Saturday, January 11, 2014

Giving directions in the target language

My first elementary school teaching job was an ALT in Japan. I would show up once a month to a school, give one lesson in English to each class and the next day move on to the next school. 90% TL wasn't a problem since I didn't speak any Japanese. All games and activities took extra long because I had to act out everything I wanted the kids to do, although sometimes I was lucky and the classroom teacher spoke some English and could translate. One time I was not so lucky and not only did the teacher not translate she disappeared for the hour, leaving me alone with 28 second graders who to their credit tried very hard to decipher how to play Duck, Duck, Goose.

Despite that experience I still sometimes think that my kids won't understand an activity if I give them directions in Spanish. Not true! They might take longer to understand. Or they might not get it quite right the first time but interpreting simple directions and commands is right there in my standards and I shouldn't avoid it just because it's easier to switch to English. Below is an example of how I explained a simple game of throwing a ball in a circle and asking "What's your name?" and answering "My name is ____."

Start slowly - When I explained how to play the game, I started by first introducing the ball, a word they had never learned before. The exchange below was in Spanish but for teachers of other languages I'm posting it in English.

This is a ball. This is a ball. Ball. Ball. Is this a ball, yes or no?
Is this a pencil?
Is this a marker?
Is this a ball?
Mirror OK!
Ball! Ball! Ball! This is a ball!
Ball! Ball! Ball! This is a ball!
This is a ____.

From then on during the directions every time I might have said the word ball I pointed to the ball and asked the students for the word in Spanish. This makes sure that they are listening closely to my directions because they are expected to respond often in the course of me explaining the game.

Model what you want them to do - Once we were all clear that we had a ball. I drew on the board an oval and told them we were going to sit in an oval and throw the ____. We weren't going to throw the ___ hard like we were playing baseball (cue me acting out throwing a pitch then crossing my arms and saying no!) We were going to throw the ____ softly and nicely (cue me throwing it gently and underhand then holding up my thumbs and saying yes.)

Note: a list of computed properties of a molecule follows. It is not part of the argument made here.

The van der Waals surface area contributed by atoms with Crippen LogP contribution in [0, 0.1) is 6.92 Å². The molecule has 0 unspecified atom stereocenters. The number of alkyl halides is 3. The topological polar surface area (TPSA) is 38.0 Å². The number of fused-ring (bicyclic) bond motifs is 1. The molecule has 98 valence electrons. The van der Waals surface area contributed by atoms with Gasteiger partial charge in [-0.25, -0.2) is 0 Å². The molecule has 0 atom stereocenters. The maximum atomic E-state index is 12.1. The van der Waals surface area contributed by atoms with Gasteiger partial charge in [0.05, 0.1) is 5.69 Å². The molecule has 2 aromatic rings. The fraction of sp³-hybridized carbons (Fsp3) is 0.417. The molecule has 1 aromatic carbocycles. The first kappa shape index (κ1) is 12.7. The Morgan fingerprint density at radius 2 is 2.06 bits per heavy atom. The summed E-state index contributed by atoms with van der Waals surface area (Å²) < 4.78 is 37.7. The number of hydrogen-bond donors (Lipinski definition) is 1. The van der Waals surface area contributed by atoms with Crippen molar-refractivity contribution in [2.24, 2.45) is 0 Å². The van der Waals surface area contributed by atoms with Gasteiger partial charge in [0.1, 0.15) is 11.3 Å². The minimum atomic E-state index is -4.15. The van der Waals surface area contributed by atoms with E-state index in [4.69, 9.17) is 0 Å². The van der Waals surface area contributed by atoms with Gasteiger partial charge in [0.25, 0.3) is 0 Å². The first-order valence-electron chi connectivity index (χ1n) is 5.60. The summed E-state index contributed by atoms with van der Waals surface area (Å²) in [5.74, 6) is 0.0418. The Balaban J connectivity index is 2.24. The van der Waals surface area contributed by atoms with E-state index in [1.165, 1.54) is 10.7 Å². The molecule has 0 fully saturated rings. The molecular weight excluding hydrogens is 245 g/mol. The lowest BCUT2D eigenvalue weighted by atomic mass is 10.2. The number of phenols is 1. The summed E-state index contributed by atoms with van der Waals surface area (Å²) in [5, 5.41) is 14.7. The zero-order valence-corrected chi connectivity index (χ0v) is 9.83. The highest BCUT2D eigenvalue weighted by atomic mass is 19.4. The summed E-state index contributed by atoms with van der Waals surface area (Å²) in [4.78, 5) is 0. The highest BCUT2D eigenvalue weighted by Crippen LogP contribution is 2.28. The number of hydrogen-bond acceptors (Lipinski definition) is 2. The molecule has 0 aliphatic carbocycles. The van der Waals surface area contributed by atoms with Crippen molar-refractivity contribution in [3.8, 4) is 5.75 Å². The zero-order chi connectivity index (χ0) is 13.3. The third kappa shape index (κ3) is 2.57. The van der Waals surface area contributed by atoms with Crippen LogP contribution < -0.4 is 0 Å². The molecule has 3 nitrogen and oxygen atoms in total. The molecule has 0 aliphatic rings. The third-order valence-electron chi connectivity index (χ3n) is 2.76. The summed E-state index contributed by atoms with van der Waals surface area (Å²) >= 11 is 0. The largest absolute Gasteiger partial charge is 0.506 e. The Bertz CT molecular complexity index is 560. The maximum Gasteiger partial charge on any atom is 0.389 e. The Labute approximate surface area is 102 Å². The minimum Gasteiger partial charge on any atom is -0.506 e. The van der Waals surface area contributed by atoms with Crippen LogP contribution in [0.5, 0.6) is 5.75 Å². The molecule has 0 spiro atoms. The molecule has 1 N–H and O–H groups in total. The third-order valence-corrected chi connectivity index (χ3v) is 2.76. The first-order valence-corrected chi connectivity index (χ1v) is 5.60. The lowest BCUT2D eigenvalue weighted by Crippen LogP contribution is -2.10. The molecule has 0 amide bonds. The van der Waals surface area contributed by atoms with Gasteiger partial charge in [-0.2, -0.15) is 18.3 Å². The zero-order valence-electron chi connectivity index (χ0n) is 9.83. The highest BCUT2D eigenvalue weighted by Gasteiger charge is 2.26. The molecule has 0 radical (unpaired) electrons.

Then I told them we were going to say "My name is "your name." What's your name?" and then pass  the ____ to another person. I then passed the ball to several students in the class so they could hear the question and answers.

Draw pictures for reference - I wanted the students to throw the ball boys to girls and girls to boys so I drew stick figures on the board tossing the ball. (When students laughed at my drawing I told them, "No me llamo Ms. Weber (our art teacher.) Me llamo Ms. Kennedy.)

Check for understanding - After drawing the stick figures and explaining that boys throw to girls who throw to boys. I asked them, "Does Sam throw the ____ to Mary? Yes or no?" "Does Sam throw the _____ to Jack? Yes or no?"  "Do we throw the ____ hard like in baseball? Yes or no? Do we throw softly? Yes or no?"  Then I ask if the students understand the game. Most of them will say yes at this point with their thumbs up. The real test of course is when you start the game.

When do I use English?

After the game started there were a few instances where students didn't quite get what was going on. Usually their classmates would set them straight but a few times I had to step in and explain with a sentence or two in English what was expected. The main part though is that it took either no English at all or just a little English on my part to explain the game, well within my 10% allowance.

When there is time enough to play the game but not enough time to explain in Spanish AND play the game I usually go with the game but explained in English. Most of the time the activity or game has the students speaking and I'd rather sacrifice time spent listening to me so they have time to speak. As I do the same games and activities in class though I don't explain a game we've played before in English a second time.

So that's how I've started to give directions in class and it's how I need to remember to do it more consistently. I need to trust myself and more importantly trust my students to be able to figure things out. They'll let me know if they don't understand! How do you give directions? In the TL or English? What helps you stay in the TL? Leave a comment below!

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